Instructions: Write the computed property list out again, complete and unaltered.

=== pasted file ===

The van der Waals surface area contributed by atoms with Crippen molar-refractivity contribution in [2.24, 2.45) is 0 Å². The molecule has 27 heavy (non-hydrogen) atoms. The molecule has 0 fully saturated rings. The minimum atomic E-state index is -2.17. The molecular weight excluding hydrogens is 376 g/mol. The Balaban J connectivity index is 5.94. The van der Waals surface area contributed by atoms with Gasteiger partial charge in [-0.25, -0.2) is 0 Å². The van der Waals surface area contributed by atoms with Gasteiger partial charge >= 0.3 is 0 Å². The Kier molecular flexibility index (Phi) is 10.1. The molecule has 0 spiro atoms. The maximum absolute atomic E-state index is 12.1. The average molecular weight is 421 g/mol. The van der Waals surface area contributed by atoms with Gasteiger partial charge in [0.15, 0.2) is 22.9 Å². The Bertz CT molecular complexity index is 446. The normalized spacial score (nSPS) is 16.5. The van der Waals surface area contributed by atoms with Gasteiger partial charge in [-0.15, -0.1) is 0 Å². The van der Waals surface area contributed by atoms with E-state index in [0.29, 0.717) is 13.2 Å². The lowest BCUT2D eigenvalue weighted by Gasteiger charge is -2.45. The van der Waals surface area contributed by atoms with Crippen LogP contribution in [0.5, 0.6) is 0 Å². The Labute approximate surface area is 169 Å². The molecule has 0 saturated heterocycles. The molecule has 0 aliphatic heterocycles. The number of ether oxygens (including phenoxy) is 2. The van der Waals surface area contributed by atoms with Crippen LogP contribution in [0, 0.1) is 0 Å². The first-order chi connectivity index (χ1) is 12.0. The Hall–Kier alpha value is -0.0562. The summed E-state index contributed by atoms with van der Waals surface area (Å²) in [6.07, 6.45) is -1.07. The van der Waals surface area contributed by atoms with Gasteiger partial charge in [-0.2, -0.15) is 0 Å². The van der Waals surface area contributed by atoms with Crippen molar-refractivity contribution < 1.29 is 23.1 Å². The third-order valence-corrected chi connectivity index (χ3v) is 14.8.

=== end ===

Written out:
The van der Waals surface area contributed by atoms with Crippen molar-refractivity contribution in [2.24, 2.45) is 0 Å². The molecule has 27 heavy (non-hydrogen) atoms. The molecule has 0 fully saturated rings. The minimum atomic E-state index is -2.17. The molecular weight excluding hydrogens is 376 g/mol. The Balaban J connectivity index is 5.94. The van der Waals surface area contributed by atoms with Gasteiger partial charge in [-0.25, -0.2) is 0 Å². The van der Waals surface area contributed by atoms with Gasteiger partial charge >= 0.3 is 0 Å². The Kier molecular flexibility index (Phi) is 10.1. The molecule has 0 spiro atoms. The maximum absolute atomic E-state index is 12.1. The average molecular weight is 421 g/mol. The van der Waals surface area contributed by atoms with Gasteiger partial charge in [0.15, 0.2) is 22.9 Å². The Bertz CT molecular complexity index is 446. The normalized spacial score (nSPS) is 16.5. The van der Waals surface area contributed by atoms with Gasteiger partial charge in [-0.15, -0.1) is 0 Å². The van der Waals surface area contributed by atoms with E-state index in [0.29, 0.717) is 13.2 Å². The lowest BCUT2D eigenvalue weighted by Gasteiger charge is -2.45. The van der Waals surface area contributed by atoms with Crippen LogP contribution in [0.5, 0.6) is 0 Å². The Labute approximate surface area is 169 Å². The molecule has 0 saturated heterocycles. The molecule has 0 aliphatic heterocycles. The number of ether oxygens (including phenoxy) is 2. The van der Waals surface area contributed by atoms with Crippen LogP contribution in [0, 0.1) is 0 Å². The first-order chi connectivity index (χ1) is 12.0. The Hall–Kier alpha value is -0.0562. The summed E-state index contributed by atoms with van der Waals surface area (Å²) in [6.07, 6.45) is -1.07. The van der Waals surface area contributed by atoms with Gasteiger partial charge in [-0.2, -0.15) is 0 Å². The van der Waals surface area contributed by atoms with Crippen molar-refractivity contribution < 1.29 is 23.1 Å². The third-order valence-corrected chi connectivity index (χ3v) is 14.8.